Yes, I do. I'm still working on my training, but recently I've been practising face-to-face as well. I think it is a learning experience for me to further teach what I have been taught. I would like to transmit this further in the future, especially to people around the world.

Samurai training requires a lot of discipline. How long have you been developing your martial art skills? 

I have been training for about 8 years in Chinese martial arts, sword fighting for movies, Iaido, and also other types of swordsmanship.

You also specialise in the art of Kado (Japanese Flower Arrangement). Why do you think this is an important aspect in Japanese culture in connection with the art of Samurai?

I think it is important for actors to be exposed to different kinds of art and to have sensitivity. The reason for this was my mother's love of flowers, so there were flowers around me a lot. In addition to that, I wanted to find a new sensibility that I didn't realise I had. I also recently received a diploma in the art of Kado.

Keita Arai specialises in the art of Kado (Japanese Flower Arrangement)
Image credit: Keita Arai

How did you get into your acting career?

Ever since I was a kid, I wanted a job where I would spend most of my life doing something I absolutely loved! I started acting as soon as I graduated from university because I used to love watching films and thought "it's so cool to be a character in a story". I'm working hard to become one of Japan's leading actors!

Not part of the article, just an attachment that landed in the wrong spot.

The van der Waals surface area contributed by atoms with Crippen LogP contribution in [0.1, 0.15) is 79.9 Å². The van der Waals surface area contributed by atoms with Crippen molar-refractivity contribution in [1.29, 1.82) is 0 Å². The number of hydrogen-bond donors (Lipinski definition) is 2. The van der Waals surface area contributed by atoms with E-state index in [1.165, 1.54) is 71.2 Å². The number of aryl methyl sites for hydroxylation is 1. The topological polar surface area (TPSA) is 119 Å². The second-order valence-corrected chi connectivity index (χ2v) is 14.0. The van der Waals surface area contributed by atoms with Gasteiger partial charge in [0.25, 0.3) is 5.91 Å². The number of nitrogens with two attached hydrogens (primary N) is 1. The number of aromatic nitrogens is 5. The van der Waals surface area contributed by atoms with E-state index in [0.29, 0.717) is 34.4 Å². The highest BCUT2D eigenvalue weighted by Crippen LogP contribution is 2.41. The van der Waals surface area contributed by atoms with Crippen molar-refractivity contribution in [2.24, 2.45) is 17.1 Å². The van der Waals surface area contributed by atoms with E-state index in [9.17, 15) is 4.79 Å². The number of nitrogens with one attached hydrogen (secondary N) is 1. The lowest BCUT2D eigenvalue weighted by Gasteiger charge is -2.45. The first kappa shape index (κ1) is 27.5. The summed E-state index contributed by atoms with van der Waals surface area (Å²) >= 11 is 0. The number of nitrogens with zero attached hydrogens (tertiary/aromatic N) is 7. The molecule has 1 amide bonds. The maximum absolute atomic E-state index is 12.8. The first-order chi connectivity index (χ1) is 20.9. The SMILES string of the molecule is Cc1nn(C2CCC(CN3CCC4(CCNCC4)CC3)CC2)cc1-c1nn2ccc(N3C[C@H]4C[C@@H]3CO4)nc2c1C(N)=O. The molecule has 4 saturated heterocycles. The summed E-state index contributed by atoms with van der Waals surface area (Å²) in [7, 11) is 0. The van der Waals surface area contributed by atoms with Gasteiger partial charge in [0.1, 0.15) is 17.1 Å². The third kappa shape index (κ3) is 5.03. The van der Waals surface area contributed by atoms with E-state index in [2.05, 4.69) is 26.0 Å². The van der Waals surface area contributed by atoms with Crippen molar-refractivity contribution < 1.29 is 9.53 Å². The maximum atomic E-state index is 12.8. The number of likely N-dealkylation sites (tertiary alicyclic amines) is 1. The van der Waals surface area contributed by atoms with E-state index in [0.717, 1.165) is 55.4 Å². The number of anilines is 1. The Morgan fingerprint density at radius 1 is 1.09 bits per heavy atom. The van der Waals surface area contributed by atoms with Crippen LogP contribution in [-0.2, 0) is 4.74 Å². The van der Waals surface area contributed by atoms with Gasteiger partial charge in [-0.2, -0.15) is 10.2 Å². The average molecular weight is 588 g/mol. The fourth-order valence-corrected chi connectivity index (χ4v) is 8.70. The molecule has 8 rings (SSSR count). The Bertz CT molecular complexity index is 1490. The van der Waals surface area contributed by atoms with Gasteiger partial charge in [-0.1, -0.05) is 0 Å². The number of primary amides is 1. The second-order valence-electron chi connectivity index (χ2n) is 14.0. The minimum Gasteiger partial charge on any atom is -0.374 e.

You starred in a recently released film called In Another Language, which has just finished its one-week screening. What was your role, and how was the experience for you?

My role is as the heroine's boyfriend, and despite the fact that we are talking about the Corona disaster, it is a very entertaining film. It's going to be available to watch abroad too, so do check it out!

One-Coin English Cafés are a good way for Japanese people to practice their English. Have you ever been to one? And what do you do to practice your English?

I have a routine of doing online English conversations first thing in the morning. Other than that, I also have training in acting in English. I would like to improve my level by communicating more and more.

Are there any other projects you are currently working on?

I was recently contacted by my agent to see if I could be cast in a Hollywood movie! It's my first time filming abroad. You can look forward to a full-fledged global expansion!

What is a typical day in your life like?